Almost 100 billion plastic packaging items are thrown away each week in the UK, with just 12 percent thought to be recycled according to a recent report.
To help tackle the issue, in November 2022 the UK government released a report revealing plans to reduce plastic packaging waste, accelerating plans to make everything reusable and recyclable by 2030.
But while the report discusses amendments to the law on a large industrial and commercial scale, consumers must also take steps to reduce personal plastic packaging waste.
Steve Brownett-Gale of Lifestyle Packaging reveals how consumers can reduce their packaging waste this year and make smarter decisions.
Ireland will soon introduce a latte levy, charging residents 20 cents for using disposable cups to incentivise people to choose to reuse.
According to reports, Brits throw away more than 2.5 billion disposable coffee cups a year. While there were plans in 2018 to introduce a latte levy by charging 25p per cup to cut down waste and improve recycling facilities, these didn’t go ahead.
But rather than wait until something similar comes into effect, consumers should invest in refillable cups for their coffee and other fast-food drinks.
Purchasing a plastic-free cup might mean an initial cost, but it could save you money in the long run, as most major high street chains knock some money off if you bring your own – resulting in savings of up to £130.
With people urged to ban unnecessary packaging, this could see the end of mini ‘travel-sized’ toiletries found in shops and hotels.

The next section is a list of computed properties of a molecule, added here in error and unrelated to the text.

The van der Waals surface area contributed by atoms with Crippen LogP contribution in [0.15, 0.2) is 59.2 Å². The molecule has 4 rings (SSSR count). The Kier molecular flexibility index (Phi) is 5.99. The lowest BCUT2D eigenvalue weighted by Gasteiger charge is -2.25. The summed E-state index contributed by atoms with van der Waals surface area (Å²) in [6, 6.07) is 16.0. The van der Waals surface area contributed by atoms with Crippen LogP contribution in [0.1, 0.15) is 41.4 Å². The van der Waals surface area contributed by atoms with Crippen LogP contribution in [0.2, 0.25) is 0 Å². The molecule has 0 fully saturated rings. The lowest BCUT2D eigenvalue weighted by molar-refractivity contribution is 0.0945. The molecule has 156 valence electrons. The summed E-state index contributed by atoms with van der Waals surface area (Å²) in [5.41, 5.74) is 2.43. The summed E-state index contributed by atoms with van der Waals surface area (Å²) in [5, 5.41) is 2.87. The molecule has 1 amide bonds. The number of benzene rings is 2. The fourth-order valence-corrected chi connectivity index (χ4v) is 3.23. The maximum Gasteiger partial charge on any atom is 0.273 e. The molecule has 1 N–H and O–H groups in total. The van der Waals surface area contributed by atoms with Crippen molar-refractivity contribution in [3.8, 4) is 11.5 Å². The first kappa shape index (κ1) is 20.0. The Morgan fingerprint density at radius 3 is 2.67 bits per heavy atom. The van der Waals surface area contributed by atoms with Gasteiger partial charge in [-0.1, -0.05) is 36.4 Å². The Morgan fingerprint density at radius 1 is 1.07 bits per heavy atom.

Instead of relying on pre-packaged minis, create your own by investing in some small, reusable containers for your favourite products.
Decide which products you need to take with you and simply fill up, label, seal and place the containers in a clear bag – and you’re good to go.
Now available online or in most major beauty stores, the containers can be used again and come in various forms (spray bottles, squeeze tubes etc.) – meaning they are suitable for many different products.
Recently, global retailer Amazon was outed for contributing to a large volume of plastic packaging waste – reported to be more than 300 million kilograms in the last year alone.
But rather than solely point the finger at brands, consumers must learn to shop smarter by making fewer small purchases, instead using retailers like Amazon to purchase multiple items at a time to reduce the amount of plastic packaging required for items.
Other ways people can shop smarter are by researching and choosing to shop with brands online that champion sustainable packaging or even keeping online shopping to a minimum and instead purchasing from physical stores to reduce plastic waste.
Further education on recycling tactics
While there is more that organisations can do to reduce plastic packaging waste, it’s not just up to them. It’s also necessary for consumers to educate themselves and their offspring on the correct plastic recycling tactics.
After all, despite billions of tonnes of plastic produced each year, the majority isn’t properly recycled, instead ending up in a landfill.
However, things are improving as 50 percent of plastic packaging is now recycled, which is six percent more than in 2018, according to a report.
As people become more educated on recycling and its purpose, there’ll be less single-use plastic waste.
Education can start as early as primary school age, with schools implementing recycling schemes to teach pupils how and why you should separate rubbish.
You can also educate yourself by keeping up to date with your area’s recycling scheme, as well as other initiatives online.